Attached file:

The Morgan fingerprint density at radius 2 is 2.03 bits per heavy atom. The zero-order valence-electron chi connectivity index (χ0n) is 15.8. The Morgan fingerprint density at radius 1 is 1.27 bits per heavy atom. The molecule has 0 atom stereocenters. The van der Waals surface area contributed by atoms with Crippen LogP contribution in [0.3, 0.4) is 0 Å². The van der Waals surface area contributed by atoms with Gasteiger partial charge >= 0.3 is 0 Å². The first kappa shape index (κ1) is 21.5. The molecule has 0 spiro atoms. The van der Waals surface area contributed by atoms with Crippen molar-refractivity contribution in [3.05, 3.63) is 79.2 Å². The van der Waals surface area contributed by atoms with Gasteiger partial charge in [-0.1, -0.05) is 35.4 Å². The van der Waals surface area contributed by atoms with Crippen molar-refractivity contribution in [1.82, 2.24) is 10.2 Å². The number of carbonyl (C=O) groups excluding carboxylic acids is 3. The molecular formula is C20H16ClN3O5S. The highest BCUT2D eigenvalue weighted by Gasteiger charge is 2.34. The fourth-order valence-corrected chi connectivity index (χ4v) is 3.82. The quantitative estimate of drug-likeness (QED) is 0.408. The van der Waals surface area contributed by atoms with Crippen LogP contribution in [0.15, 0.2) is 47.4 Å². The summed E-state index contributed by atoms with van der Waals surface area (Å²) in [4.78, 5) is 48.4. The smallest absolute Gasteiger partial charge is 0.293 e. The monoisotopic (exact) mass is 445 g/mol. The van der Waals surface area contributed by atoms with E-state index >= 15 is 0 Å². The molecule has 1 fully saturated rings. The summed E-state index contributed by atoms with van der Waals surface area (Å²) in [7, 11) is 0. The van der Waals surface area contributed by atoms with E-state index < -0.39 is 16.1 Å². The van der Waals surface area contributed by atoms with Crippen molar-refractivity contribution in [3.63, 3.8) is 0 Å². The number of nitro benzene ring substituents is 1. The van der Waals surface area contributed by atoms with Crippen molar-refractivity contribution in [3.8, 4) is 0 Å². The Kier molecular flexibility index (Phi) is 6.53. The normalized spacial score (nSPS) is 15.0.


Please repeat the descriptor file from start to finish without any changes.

The Morgan fingerprint density at radius 2 is 2.03 bits per heavy atom. The zero-order valence-electron chi connectivity index (χ0n) is 15.8. The Morgan fingerprint density at radius 1 is 1.27 bits per heavy atom. The molecule has 0 atom stereocenters. The van der Waals surface area contributed by atoms with Crippen LogP contribution in [0.3, 0.4) is 0 Å². The van der Waals surface area contributed by atoms with Gasteiger partial charge >= 0.3 is 0 Å². The first kappa shape index (κ1) is 21.5. The molecule has 0 spiro atoms. The van der Waals surface area contributed by atoms with Crippen molar-refractivity contribution in [3.05, 3.63) is 79.2 Å². The van der Waals surface area contributed by atoms with Gasteiger partial charge in [-0.1, -0.05) is 35.4 Å². The van der Waals surface area contributed by atoms with Crippen molar-refractivity contribution in [1.82, 2.24) is 10.2 Å². The number of carbonyl (C=O) groups excluding carboxylic acids is 3. The molecular formula is C20H16ClN3O5S. The highest BCUT2D eigenvalue weighted by Gasteiger charge is 2.34. The fourth-order valence-corrected chi connectivity index (χ4v) is 3.82. The quantitative estimate of drug-likeness (QED) is 0.408. The van der Waals surface area contributed by atoms with Crippen LogP contribution in [0.15, 0.2) is 47.4 Å². The summed E-state index contributed by atoms with van der Waals surface area (Å²) in [4.78, 5) is 48.4. The smallest absolute Gasteiger partial charge is 0.293 e. The monoisotopic (exact) mass is 445 g/mol. The van der Waals surface area contributed by atoms with E-state index >= 15 is 0 Å². The molecule has 1 fully saturated rings. The summed E-state index contributed by atoms with van der Waals surface area (Å²) in [7, 11) is 0. The van der Waals surface area contributed by atoms with E-state index < -0.39 is 16.1 Å². The van der Waals surface area contributed by atoms with Crippen molar-refractivity contribution in [3.63, 3.8) is 0 Å². The number of nitro benzene ring substituents is 1. The van der Waals surface area contributed by atoms with Crippen molar-refractivity contribution in [3.8, 4) is 0 Å². The Kier molecular flexibility index (Phi) is 6.53. The normalized spacial score (nSPS) is 15.0.